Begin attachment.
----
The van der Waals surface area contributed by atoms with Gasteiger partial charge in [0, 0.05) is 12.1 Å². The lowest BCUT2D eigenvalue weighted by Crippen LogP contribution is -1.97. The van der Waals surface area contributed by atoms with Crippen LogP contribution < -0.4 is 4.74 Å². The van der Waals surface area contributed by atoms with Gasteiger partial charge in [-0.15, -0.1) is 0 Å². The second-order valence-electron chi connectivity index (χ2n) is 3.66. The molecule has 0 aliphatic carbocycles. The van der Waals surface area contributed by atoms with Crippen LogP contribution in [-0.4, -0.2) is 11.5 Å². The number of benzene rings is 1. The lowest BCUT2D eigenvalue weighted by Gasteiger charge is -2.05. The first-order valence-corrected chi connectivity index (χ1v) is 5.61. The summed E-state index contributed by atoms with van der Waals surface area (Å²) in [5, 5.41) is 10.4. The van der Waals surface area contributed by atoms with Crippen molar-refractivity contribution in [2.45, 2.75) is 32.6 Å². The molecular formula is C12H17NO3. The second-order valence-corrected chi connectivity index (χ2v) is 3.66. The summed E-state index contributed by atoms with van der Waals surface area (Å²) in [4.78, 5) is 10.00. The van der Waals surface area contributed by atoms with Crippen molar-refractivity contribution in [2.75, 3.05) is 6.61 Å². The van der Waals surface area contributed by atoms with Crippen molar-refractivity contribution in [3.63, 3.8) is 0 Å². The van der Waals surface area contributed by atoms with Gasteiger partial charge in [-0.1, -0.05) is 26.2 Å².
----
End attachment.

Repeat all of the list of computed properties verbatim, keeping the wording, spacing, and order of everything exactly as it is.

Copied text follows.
The van der Waals surface area contributed by atoms with Gasteiger partial charge in [0, 0.05) is 12.1 Å². The lowest BCUT2D eigenvalue weighted by Crippen LogP contribution is -1.97. The van der Waals surface area contributed by atoms with Crippen LogP contribution < -0.4 is 4.74 Å². The van der Waals surface area contributed by atoms with Gasteiger partial charge in [-0.15, -0.1) is 0 Å². The second-order valence-electron chi connectivity index (χ2n) is 3.66. The molecule has 0 aliphatic carbocycles. The van der Waals surface area contributed by atoms with Crippen LogP contribution in [-0.4, -0.2) is 11.5 Å². The number of benzene rings is 1. The lowest BCUT2D eigenvalue weighted by Gasteiger charge is -2.05. The first-order valence-corrected chi connectivity index (χ1v) is 5.61. The summed E-state index contributed by atoms with van der Waals surface area (Å²) in [5, 5.41) is 10.4. The van der Waals surface area contributed by atoms with Crippen molar-refractivity contribution in [2.45, 2.75) is 32.6 Å². The molecular formula is C12H17NO3. The second-order valence-corrected chi connectivity index (χ2v) is 3.66. The summed E-state index contributed by atoms with van der Waals surface area (Å²) in [4.78, 5) is 10.00. The van der Waals surface area contributed by atoms with Crippen molar-refractivity contribution in [2.75, 3.05) is 6.61 Å². The van der Waals surface area contributed by atoms with Crippen molar-refractivity contribution in [3.63, 3.8) is 0 Å². The van der Waals surface area contributed by atoms with Gasteiger partial charge in [-0.1, -0.05) is 26.2 Å².